Sleep

Medical Marijuana Offers Benefits Comparable to Prescription Medication, Without the Side Effects

Title: Preferences for Medical Marijuana over Prescription Medications Among Persons Living with Chronic Conditions: Alternative, Complementary, and Tapering Uses

In a survey of 30 patients using medical cannabis for a range of diseases including rheumatoid arthritis, cancer, hepatitis C, PTSD, among others, patients reported an array of benefits they have reaped from cannabis use. Patients successfully used cannabis in several ways: as an alternative to prescription medication, complementarily with prescription medicine, and to gradually replace use of prescription medication.

Benefits described by participants included the effects of cannabis lasting longer than that of opioids, lower risk of addiction, fewer side-effects. Patients also saw their sleep, anxiety, appetite, and adverse reactions improve with the use of medical cannabis. Larger, more controlled studies may suggest cannabis more affirmatively as an alternative or complementary therapy with prescription medications.

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This paper is also stored here:    http://bit.ly/2wqDDdQ     inside the CED Foundation Archive

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Benjamin Caplan, MDMedical Marijuana Offers Benefits Comparable to Prescription Medication, Without the Side Effects
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Video: Do-It-Yourself Cannabis Tinctures

One of the terrific realities of modern Cannabis is that it is possible, and often quite simple, to make effective products at home. With suitable education and access to testing facilities, the soil, nutrients, and plant growth can be supported at home, lab-tested for make-up and potency, as well as safety-checked for potential microscopic contaminants, and ultimately, individualized medicine can be created right at home!

Here is a sample instructional for just one way that cannabis tincture can be made at home. There are countless others and hopefully, many that are yet to be discovered!

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Benjamin Caplan, MDVideo: Do-It-Yourself Cannabis Tinctures
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Video: Cannabinoid Delivery Systems for Pain and Inflammation Treatment

A 2018 literature review summarizes the various ways patients can consume cannabis (orally, topically, etc.) and the pain reductions associated with each method. The review focuses on the treatment of multiple sclerosis, cancer, anorexia, arthritis, and other painful disorders.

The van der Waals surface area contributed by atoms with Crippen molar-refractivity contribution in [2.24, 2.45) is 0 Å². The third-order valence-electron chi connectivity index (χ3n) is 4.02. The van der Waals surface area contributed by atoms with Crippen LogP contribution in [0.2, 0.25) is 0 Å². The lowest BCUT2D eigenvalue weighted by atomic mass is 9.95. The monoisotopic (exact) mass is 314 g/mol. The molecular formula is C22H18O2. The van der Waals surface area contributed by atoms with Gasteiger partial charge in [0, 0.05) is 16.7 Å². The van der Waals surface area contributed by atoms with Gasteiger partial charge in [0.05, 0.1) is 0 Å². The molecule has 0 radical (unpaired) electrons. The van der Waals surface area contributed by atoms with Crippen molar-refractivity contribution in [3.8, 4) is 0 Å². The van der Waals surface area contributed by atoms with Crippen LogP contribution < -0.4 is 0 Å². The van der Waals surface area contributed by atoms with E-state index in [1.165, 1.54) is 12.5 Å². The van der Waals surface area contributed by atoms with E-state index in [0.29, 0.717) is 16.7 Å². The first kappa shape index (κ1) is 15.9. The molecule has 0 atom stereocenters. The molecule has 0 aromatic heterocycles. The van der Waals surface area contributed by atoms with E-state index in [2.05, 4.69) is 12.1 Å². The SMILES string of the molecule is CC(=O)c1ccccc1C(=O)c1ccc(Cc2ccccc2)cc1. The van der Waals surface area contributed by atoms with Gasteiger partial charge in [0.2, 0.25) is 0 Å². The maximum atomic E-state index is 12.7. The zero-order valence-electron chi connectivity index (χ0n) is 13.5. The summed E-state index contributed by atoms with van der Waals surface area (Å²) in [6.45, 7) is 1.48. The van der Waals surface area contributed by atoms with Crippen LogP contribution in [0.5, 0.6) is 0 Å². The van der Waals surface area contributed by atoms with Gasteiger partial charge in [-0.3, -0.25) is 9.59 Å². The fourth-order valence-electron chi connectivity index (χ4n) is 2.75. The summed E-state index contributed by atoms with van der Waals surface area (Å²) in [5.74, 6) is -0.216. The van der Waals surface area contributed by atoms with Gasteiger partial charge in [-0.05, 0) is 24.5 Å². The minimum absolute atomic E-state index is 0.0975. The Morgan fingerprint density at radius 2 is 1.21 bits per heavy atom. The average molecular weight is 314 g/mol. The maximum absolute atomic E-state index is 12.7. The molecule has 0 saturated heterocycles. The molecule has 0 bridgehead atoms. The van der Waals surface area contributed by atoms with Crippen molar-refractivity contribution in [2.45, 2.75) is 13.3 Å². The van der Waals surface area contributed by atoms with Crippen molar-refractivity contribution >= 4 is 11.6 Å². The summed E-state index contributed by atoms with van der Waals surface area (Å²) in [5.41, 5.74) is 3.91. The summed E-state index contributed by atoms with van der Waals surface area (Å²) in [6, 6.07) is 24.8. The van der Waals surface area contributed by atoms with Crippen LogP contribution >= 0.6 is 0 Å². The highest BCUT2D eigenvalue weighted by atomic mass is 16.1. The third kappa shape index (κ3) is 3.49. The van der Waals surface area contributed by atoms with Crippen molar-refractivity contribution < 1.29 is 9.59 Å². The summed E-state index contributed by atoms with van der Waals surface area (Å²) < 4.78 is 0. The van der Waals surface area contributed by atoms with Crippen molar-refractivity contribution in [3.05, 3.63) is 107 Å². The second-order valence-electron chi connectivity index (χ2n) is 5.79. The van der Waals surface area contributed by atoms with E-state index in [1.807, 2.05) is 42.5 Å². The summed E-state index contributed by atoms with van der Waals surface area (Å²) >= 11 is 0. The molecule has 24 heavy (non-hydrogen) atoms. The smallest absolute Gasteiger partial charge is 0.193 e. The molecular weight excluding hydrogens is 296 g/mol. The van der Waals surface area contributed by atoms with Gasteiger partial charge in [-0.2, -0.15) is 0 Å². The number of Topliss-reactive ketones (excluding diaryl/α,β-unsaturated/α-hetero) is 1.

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Benjamin Caplan, MDVideo: Cannabinoid Delivery Systems for Pain and Inflammation Treatment
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80%: Cannabis extremely helpful for pain; 82%: helped reduce or stop over-the-counter medications; 88% able to stop taking opioid painkillers

“The study, published in the Journal of Psychoactive Drugs, which looked at 1,000 people taking legalized marijuana in an American state found that among the 65% of people taking cannabis for pain, 80% found it was very or extremely helpful.”

“82% of these people being able to reduce, or stop taking over the counter pain medications, and 88% being able to stop taking opioid painkillers.”

“74% of the 1,000 interviewees bought it to help them sleep – 84% of whom said the marijuana had helped them, and over 83% said that they had since reduced or stopped taking over-the-counter or prescription sleep aids.”

“The study adds weight to the theory that widening access to medical cannabis could lower the use of prescription painkillers, allowing more people to manage and treat their pain without relying on opioid prescription drugs that have dangerous side effects.”

“This is backed up with other research that shows that states with medical cannabis laws have a 6.38% lower rate of opioid prescribing and that Colorado’s adult-use cannabis law is associated with a relative reduction in opioid overdose death rate from 1999 to 2010.”

“”Nonsteroidal anti-inflammatory drugs (NSAIDs) such as ibuprofen cause GI bleeding or kidney damage with chronic use. Paracetemol (Acetaminophen) toxicity is the second most common cause of liver transplantation worldwide, and is responsible for 56,000 ER visits, 2600 hospitalizations, and 500 deaths per year in the U.S.”